The shift to mandatory registration is getting closer with all social workers needing to be registered by February 27th, 2021. It’s a great step forward for the profession and one long sought by social workers who will join the ranks of other regulated professionals including teachers, nurses, doctors and lawyers.
It’s the SWRB’s role to ensure the safety of the public and enhance professionalism – being registered is part of having the system in place to make that happen.
It will also reassure the public that all social workers are part of a fully registered workforce which adheres to a Code of Conduct and understands its professional obligations, strengthening trust in the profession.
Who must be registered
You need to be registered if you:
- call yourself a social worker,
- are known as a social worker, or
- are held out to be a social worker
Who we would advise to register
If you have a social work qualification1 and work in social services, we would advise that best practice is you would become registered. You are in all likelihood using your social work skills and knowledge in the role, and you can be practising social work even if it is not in your job title (see below for what is social work practice). Being registered supports social workers to enhance professional accountability to each other and the profession as a whole.
For employers, having registered social workers shows your organisation supports and stands behind a fully professional workforce which adheres to the SWRB’s Code of Conduct. By supporting a registered social worker, regardless of whether the position is called social work, you know your staff is required to meet the standards set by the profession. That helps to build trust and shows the public you take your obligations to public safety seriously.
How to register
Find out how to register here.
Social work practice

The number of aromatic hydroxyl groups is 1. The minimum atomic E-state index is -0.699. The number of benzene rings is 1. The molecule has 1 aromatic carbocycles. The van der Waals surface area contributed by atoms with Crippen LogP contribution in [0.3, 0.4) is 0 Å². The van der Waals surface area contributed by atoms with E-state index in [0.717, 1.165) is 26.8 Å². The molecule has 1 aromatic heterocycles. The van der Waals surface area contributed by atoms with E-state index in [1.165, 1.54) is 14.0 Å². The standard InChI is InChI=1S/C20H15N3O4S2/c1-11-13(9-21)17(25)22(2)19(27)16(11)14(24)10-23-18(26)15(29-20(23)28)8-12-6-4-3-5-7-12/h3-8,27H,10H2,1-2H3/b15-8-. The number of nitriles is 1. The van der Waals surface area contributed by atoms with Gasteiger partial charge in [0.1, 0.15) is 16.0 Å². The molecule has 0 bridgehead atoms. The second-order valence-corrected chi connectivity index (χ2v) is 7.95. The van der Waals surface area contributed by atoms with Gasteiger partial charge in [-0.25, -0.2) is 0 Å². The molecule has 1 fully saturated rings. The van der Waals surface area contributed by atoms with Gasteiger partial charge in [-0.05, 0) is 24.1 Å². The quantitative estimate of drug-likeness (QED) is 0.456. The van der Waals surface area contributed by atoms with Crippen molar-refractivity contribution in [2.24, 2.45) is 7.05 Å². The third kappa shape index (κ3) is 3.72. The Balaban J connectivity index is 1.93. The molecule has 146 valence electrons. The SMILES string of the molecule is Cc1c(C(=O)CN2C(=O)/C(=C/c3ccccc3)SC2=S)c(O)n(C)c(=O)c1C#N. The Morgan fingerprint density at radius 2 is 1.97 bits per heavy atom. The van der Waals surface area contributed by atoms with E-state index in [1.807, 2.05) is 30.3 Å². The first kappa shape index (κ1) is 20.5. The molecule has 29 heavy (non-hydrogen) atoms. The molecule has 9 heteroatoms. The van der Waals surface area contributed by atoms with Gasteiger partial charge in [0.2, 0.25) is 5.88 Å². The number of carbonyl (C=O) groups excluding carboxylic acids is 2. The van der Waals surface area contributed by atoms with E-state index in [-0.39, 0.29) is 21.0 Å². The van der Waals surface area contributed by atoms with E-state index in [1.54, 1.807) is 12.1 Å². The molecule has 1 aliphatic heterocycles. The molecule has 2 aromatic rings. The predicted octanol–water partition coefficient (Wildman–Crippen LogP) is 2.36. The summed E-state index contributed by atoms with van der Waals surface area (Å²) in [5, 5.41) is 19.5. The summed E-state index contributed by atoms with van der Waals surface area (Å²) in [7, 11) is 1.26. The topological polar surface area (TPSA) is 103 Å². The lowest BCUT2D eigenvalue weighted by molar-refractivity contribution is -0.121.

Practising social work can include any one or more of the following:
- working directly with clients, including whānau, hapū and community
- being involved with casework decisions at any level
- managing and/or supervising other social workers
- if you apply your social work values, skills, ethics, and knowledge in your role
- teaching social work practice or theory
- developing policy that impacts upon social work practice
Find out about the Scope of Practice here.
Practical social work experience
If you have lots of practical social work experience in New Zealand (10-15 years’ experience), but not an SWRB-recognised social work qualification, you may still be eligible to register under our Experience pathway: S13.
Find out more here.
Costs and support
We know there are some social workers facing hurdles in being able to become registered, either because of the cost or because they need assistance with the process.
In recognition of this, the Ministry of Social Development and Oranga Tamariki have been working with the SWRB Board, ANZASW, and social service membership/umbrella bodies to be able to offer some assistance to the organisations they hold contracts with:
Costs: If your organisation would like to be able to pay for the registration of your social worker/s, but is unable to do so, they may be able to help you meet the costs. If your social worker is paying for their registration and finding it is difficult; through you, they may be able to receive this assistance as well.
Support: If your social worker/s are finding the process to apply for registration difficult, particularly if they are experienced social workers (10-15 year’s experience of social work in NZ) and they are applying through the experience pathway: S13, they may be able to be supported through this process, either via a buddy system or through one on one support.
To find out more, please contact your Oranga Tamariki advisor or relationship manager.